Couple and Family Therapy Program faculty and students give presentations
NDSU faculty and students associated with the Couple and Family Therapy Program in the College of Human Development and Education attended the national conference of the American Association for Marriage and Family Therapy in Sacramento, Calif., from Oct. 1-4.
Faculty and alumni of the Couple and Family Therapy program also gave a number of poster presentations at the conference. Sarah DeJean and Christi McGeorge presented "Does Gender Matter? Societal Perceptions of Single Parents." The presentation explored the differences in attitudes toward never-married custodial single mothers and fathers. Findings suggested that single mothers were viewed less positively than single fathers in terms of personal characteristics and parenting abilities. McGeorge says one possible explanation for the differences is related to gender role stereotypes about women and men. "Based on these stereotypes, never-married single mothers are viewed negatively, while never-married single fathers are assumed to be going 'above and beyond' to care for their children and, thus, are viewed more positively," she said.
McGeorge, Tom Carlson and Heather Guttormson presented "Promoting Equality in Couples Therapy: Measuring Therapists’ Competence." This poster described the development of a measure that assesses marriage and family therapists’ knowledge of feminist principles and competence in utilizing practices aimed at increasing the level of equality in couple relationships.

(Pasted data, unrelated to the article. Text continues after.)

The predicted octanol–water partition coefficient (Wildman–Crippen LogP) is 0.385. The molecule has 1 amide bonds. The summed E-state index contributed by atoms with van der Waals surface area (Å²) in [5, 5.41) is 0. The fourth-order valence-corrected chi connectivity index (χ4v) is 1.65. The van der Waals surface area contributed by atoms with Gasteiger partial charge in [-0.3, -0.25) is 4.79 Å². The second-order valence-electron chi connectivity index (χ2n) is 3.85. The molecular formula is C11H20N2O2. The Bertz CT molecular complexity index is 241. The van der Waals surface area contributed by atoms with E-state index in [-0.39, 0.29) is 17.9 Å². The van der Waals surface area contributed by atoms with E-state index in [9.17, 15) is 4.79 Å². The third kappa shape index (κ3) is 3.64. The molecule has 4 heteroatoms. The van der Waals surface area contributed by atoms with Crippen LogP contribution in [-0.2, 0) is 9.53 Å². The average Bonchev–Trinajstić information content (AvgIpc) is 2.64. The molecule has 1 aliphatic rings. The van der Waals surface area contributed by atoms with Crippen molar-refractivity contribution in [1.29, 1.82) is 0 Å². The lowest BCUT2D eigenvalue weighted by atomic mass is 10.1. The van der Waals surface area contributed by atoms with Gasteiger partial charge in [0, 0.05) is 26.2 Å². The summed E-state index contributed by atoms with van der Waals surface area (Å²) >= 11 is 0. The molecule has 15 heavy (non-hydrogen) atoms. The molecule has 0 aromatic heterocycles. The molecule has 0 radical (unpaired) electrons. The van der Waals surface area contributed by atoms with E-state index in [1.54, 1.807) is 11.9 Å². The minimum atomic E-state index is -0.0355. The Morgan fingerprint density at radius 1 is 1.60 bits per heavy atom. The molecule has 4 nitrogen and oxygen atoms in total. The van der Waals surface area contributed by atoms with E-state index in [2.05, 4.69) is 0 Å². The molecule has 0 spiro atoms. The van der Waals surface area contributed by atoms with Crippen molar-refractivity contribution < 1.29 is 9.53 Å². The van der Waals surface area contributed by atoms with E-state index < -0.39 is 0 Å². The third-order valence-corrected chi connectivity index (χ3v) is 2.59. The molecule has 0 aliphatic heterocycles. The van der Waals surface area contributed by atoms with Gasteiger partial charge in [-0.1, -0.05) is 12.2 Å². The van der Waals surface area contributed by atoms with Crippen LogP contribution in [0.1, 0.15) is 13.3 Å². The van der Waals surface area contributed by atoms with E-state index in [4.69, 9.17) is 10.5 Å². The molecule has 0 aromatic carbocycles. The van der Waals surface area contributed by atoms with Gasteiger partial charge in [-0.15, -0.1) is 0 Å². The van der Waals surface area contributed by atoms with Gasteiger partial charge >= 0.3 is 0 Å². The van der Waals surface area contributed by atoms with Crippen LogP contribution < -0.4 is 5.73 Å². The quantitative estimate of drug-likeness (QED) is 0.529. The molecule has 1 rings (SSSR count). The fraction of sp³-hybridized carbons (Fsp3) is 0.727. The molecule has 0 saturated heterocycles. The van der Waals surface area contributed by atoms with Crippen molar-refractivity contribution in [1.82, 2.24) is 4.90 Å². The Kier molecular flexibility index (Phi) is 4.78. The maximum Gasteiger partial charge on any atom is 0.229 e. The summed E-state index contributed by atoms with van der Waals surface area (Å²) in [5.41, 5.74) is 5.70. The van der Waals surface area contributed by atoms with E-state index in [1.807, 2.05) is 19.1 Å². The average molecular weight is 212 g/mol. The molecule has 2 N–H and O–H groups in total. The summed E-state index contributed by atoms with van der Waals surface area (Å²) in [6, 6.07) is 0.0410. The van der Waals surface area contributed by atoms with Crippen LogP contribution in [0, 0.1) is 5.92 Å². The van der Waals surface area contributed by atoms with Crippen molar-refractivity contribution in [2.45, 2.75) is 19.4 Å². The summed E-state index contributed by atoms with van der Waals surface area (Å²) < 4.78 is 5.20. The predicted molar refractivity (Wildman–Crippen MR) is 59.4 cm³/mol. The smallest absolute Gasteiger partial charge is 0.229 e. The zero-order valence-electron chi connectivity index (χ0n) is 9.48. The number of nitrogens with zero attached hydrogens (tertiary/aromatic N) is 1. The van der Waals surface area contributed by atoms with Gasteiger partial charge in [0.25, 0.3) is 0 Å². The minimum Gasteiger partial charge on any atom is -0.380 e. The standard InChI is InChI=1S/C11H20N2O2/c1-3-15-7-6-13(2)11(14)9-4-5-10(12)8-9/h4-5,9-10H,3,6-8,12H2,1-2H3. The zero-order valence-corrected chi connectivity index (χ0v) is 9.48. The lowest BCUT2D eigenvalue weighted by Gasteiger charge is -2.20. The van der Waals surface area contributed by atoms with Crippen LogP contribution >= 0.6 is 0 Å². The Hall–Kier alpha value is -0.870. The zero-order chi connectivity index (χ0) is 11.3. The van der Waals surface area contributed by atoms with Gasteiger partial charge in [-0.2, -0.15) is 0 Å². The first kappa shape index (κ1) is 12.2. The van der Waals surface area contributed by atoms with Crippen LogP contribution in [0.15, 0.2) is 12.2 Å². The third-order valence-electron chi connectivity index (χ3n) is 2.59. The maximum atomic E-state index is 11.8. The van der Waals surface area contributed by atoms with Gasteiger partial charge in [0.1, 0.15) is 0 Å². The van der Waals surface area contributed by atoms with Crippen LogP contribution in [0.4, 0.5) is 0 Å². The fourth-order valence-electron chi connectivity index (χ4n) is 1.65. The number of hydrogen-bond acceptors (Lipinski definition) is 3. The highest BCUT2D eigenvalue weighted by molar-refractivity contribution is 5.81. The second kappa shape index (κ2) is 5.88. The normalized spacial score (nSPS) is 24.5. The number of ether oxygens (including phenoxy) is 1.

Monica Rock, Carlson and McGeorge presented "Couple and Family Therapy Students’ Beliefs about Sexual Orientation and Therapy.” This poster described a study about the beliefs of couple and family therapy students about sexual orientation and their self-reported competence working with lesbian, gay and bisexual clients. The results support the existing literature that argues that couple and family therapy programs need to include specific training on affirmative therapy practices and concepts, as the level of affirmative training the participants received was directly related to their self-reported clinical competence working with lesbian, gay and bisexual clients.
Kristen Benson, assistant professor, and Fred Piercy presented "A Qualitative Study of Transgender Relationships and Therapy," which explored what transgender people and their partners think couple and family therapists need to know to clinically address issues related to disclosure of transgender identity and ongoing relational matters with loved ones. The presentation included themes and subthemes about participants’ perspectives concerning well-informed therapists.
According to Benson, clinical implications of this study include training and education about gender identity and transgender clients, suggestions to create transgender affirmative couple and family therapist practices and exploration of couple and family therapists’ biases and self-awareness regarding how assumptions about transgender clients impact their views and clinical work with this population.